Let the good times... sit there and look pretty!
The first bike we see is from 1968, the Avenger A7, a super early scrambler type bike that existed before dedicated dirt bikes really took hold. In those days, every bike was a dirt bike (no, seriously, watch Easy Rider again and see how often they “off road” those choppers, because everything was not paved like it is today), and that little rotary-valve two-stroke was plenty fast for the street too.
The Mach 4 was arguably the motorcycle that put Kawasaki Heavy Industries on the map when it comes to major motorcycle production. The example in the museum with its heavy gold-flake paint looks like a sparkly carnival ride just sitting there, albeit a very fast one.
Kawasaki race bikes are of course included; they are, of course, in Kawasaki Green – von Gomm explains to us how that’s called “hanji aku” green, and it is a rebellious color (can any Japanese speakers in the audience confirm, and tell us a little more about this?). Green is lucky in Japan but green vehicles are seen as unlucky in the west. Kawasaki turned the tables on their racing competitors by embracing the color.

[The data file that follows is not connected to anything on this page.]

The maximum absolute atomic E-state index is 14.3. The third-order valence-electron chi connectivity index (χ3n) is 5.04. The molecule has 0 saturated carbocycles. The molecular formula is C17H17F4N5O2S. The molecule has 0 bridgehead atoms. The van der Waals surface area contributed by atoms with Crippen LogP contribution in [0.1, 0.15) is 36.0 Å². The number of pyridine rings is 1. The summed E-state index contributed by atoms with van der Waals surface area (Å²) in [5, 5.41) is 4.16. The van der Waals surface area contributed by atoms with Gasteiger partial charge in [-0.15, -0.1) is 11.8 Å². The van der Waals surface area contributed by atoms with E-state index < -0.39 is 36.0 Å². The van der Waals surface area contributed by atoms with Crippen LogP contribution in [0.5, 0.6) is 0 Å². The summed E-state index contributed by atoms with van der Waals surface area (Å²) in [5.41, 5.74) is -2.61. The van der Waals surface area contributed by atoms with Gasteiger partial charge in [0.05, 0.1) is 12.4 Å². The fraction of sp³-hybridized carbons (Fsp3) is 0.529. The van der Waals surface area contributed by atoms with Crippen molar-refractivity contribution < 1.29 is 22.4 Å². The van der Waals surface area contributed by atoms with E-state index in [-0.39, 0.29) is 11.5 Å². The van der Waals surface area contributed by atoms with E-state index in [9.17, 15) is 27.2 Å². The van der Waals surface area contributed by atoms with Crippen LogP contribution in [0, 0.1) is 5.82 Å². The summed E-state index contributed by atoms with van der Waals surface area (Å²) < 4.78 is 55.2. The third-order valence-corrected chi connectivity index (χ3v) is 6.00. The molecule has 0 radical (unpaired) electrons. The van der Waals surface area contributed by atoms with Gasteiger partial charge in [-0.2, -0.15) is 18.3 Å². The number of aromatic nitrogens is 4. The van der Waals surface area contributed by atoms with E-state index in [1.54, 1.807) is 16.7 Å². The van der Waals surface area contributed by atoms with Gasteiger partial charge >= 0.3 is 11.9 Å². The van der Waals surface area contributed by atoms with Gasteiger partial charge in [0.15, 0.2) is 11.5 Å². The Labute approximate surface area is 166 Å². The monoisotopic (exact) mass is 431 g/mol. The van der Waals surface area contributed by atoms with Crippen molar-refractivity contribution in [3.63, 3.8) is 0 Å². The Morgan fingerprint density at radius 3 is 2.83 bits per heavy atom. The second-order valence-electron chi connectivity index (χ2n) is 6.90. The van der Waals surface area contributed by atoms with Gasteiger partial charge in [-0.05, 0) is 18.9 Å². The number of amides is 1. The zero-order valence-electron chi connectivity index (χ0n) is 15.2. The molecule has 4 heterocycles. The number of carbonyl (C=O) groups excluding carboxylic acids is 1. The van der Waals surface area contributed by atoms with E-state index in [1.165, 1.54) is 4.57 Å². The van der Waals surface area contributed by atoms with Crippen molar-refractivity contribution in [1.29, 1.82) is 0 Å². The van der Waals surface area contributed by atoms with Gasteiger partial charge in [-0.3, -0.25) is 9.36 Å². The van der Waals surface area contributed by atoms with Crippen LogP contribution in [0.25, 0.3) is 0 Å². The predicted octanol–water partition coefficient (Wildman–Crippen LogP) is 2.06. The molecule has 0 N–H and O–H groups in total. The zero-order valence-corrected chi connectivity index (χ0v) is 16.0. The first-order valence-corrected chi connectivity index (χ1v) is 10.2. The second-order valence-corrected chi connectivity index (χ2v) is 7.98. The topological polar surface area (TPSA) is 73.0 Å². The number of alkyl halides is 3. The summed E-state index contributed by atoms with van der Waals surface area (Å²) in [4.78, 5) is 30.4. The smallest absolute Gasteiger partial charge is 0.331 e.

The 1982 KZ 1000 R and S on display both look a whole lot like the later ZRX 1100 and then 1200; Kawasaki knew they had a win with that styling (they were right). That KZ1000 was the original Eddie Lawson bike.
The dual-headlight 1993 ZXR 750 is one of my very favorite motorcycles from a style perspective. That design had everything right: the headlights set into the front end, the full fairing that lets the frame and engine just peek out the back, the smoothed-out tail. Oh, yeah.
As the museum tour goes from old bikes to race bikes to newer bikes, it’s striking to see motorcycles you’ve probably owned and worked on, and motorcycles you see on the streets daily in your life, in a museum; they’re significant to Kawasaki’s development so an example of each is preserved here. This is pretty cool.
Although our host doesn’t point it out, you can see in the video that there are screens all over the place showing footage of motorcycles, ridden and raced–sometimes the very bike you’re looking at is in the video next to it. That’s what all motorcycle museums ought to do!